The Legacy of the Linguistic Fence: Linguistic Patterns among ultra-Orthodox Jewish Girls

Michal Tannenbaum, Netta Abugov

Research output: Contribution to journalArticlepeer-review

Abstract

This study examined linguistic patterns in the Jewish ultra-Orthodox community in Israel, a group that has rarely been studied from a sociolinguistic perspective. Participants were 92 girls, 10-12 years old, who attend a school where Yiddish is the language of instruction and Hebrew, Israel’s official language, is studied only in religious contexts. Results show that the girls use and prefer to use Yiddish in most contexts and rate their fluency level higher in Yiddish than in Hebrew. Their appreciation of Yiddish was significantly correlated with negative attitudes toward Hebrew. Relationships with parents had no linguistic effects. Findings are discussed in light of the role of both languages in their community, the uniqueness of this linguistic minority group, especially in comparison with immigrants, the impact of group ideology, and the relevance of emotional correlates of language usage at both individual and community levels.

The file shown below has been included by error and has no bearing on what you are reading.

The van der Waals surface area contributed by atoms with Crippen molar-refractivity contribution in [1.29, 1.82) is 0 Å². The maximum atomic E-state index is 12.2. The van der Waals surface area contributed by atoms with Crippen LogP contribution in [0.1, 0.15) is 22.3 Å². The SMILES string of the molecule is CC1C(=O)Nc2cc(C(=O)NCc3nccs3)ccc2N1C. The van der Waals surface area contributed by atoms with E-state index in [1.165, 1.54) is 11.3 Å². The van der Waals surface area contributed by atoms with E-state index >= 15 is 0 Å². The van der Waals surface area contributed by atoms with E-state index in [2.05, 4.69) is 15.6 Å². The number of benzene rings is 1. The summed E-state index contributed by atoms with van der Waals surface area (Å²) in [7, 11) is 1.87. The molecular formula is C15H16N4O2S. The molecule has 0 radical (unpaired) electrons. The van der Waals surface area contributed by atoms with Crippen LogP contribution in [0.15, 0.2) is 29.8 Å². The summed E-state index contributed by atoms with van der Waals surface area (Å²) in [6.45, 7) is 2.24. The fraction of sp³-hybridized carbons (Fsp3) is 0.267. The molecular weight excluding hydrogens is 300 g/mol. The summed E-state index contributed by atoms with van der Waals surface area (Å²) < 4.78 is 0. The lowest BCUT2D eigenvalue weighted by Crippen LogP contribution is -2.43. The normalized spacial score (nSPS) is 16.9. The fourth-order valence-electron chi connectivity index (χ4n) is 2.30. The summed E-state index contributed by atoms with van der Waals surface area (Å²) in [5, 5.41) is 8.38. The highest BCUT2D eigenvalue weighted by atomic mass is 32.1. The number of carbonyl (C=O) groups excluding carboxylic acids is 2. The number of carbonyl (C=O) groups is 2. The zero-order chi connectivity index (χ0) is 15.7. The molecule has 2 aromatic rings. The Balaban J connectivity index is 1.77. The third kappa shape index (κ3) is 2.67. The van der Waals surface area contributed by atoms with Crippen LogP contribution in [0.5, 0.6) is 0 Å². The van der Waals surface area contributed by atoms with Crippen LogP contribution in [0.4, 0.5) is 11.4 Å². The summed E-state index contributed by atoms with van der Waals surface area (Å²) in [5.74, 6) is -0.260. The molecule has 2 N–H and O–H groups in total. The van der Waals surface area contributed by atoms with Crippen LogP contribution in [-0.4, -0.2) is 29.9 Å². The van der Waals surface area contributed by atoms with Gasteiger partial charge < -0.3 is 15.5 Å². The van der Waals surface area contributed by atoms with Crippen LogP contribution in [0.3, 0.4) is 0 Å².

Original languageEnglish
Pages (from-to)74-90
Number of pages17
JournalHeritage Language Journal
Volume7
Issue number1
StatePublished - 2010

Keywords

  • Correlation
  • Sociolinguistics
  • Language of Instruction
  • Language Attitudes
  • Regression (Statistics)
  • Negative Attitudes
  • Semitic Languages
  • Foreign Countries
  • Gender Differences
  • Jews
  • Measures (Individuals)
  • Indo European Languages
  • Ideology
  • Questionnaires
  • Official Languages
  • Language Fluency
  • Parent Child Relationship
  • Language Patterns
  • Language Role
  • Language Usage
  • Israel
  • Language Minorities
  • Attachment Behavior

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